Do-it-yourself urban revitalization

With broom in hand, J.L. Hooymayers turned around his inner city neighbourhood .

Marco Visscher | July/Aug 2005 issue

J.L. Hooymayers and his neighbours worried that their Rotterdam inner city neighbourhood was going to the dogs. Everyone complained most about how the litter wasn’t being picked up, blaming the city government. Hooymayers, however, had a different approach to fixing the problems: he started to clean up the mess himself.

“Well, someone’s got to do it, right?” he says. Hooymayers, who has lived on the street for more than 40 years, remembers when it all began in 1989. “People were unhappy, there was a lot of crime and the street was going downhill. The city wasn’t doing anything and no one trusted it would. A neighbourhood meeting was planned. It was a mess. People were rude. Nothing came out of it.”

Then Hooymayers got up and said, “We can keep saying over and over that the city needs to solve the problem, but we can also take the initiative ourselves, right? Why is the street so dirty? Because we are dumping our trash on it, not some city employee. It’s our street!” The next morning Hooymayers went to the store and bought a couple of brooms and a group of neighbours set to work sweeping.

The residents then decided they wanted more streetlights for added safety. The city said an extra streetlamp would cost at least $2,000 U.S.. Nothing happened. So Hooymayers bought a couple of large white light bulbs and a five-meter extension cord and created his own street lighting. In the same way, plants were added to make the street more attractive.

Hooymayers’ efforts sparked a city-wide series of neighbourhood campaigns-referred to as “upzooming”- where residents took the initiative to improve the quality of life in their area. There are now hundreds of streets in Rotterdam involved in such campaigns and a similar neighbourhood project has been launched in the U.S. city of Baltimore. After all, Hooymayer says, any neighbourhood can keep its streets clean and safe. You don’t have to be a city employee for that.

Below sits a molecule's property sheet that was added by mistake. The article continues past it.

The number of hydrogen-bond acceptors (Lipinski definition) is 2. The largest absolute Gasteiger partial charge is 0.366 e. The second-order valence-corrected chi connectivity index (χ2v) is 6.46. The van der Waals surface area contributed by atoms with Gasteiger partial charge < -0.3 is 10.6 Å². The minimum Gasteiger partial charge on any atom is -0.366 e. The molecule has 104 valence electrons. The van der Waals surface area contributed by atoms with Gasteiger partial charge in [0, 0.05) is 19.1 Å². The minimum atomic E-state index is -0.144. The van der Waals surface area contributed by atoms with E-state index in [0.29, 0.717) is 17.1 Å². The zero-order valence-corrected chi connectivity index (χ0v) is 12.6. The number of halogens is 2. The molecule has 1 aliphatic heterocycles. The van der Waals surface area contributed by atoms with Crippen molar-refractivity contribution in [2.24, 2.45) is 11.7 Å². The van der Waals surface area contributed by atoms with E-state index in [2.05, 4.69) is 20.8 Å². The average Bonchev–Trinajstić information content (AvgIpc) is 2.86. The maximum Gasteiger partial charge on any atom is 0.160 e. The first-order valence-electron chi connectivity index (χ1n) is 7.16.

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Do-it-yourself urban revitalization

With broom in hand, J.L. Hooymayers turned around his inner city neighbourhood .

Marco Visscher | July/Aug 2005 issue

J.L. Hooymayers and his neighbours worried that their Rotterdam inner city neighbourhood was going to the dogs. Everyone complained most about how the litter wasn’t being picked up, blaming the city government. Hooymayers, however, had a different approach to fixing the problems: he started to clean up the mess himself.

“Well, someone’s got to do it, right?” he says. Hooymayers, who has lived on the street for more than 40 years, remembers when it all began in 1989. “People were unhappy, there was a lot of crime and the street was going downhill. The city wasn’t doing anything and no one trusted it would. A neighbourhood meeting was planned. It was a mess. People were rude. Nothing came out of it.”

Then Hooymayers got up and said, “We can keep saying over and over that the city needs to solve the problem, but we can also take the initiative ourselves, right? Why is the street so dirty? Because we are dumping our trash on it, not some city employee. It’s our street!” The next morning Hooymayers went to the store and bought a couple of brooms and a group of neighbours set to work sweeping.

The residents then decided they wanted more streetlights for added safety. The city said an extra streetlamp would cost at least $2,000 U.S.. Nothing happened. So Hooymayers bought a couple of large white light bulbs and a five-meter extension cord and created his own street lighting. In the same way, plants were added to make the street more attractive.

Hooymayers’ efforts sparked a city-wide series of neighbourhood campaigns-referred to as “upzooming”- where residents took the initiative to improve the quality of life in their area. There are now hundreds of streets in Rotterdam involved in such campaigns and a similar neighbourhood project has been launched in the U.S. city of Baltimore. After all, Hooymayer says, any neighbourhood can keep its streets clean and safe. You don’t have to be a city employee for that.

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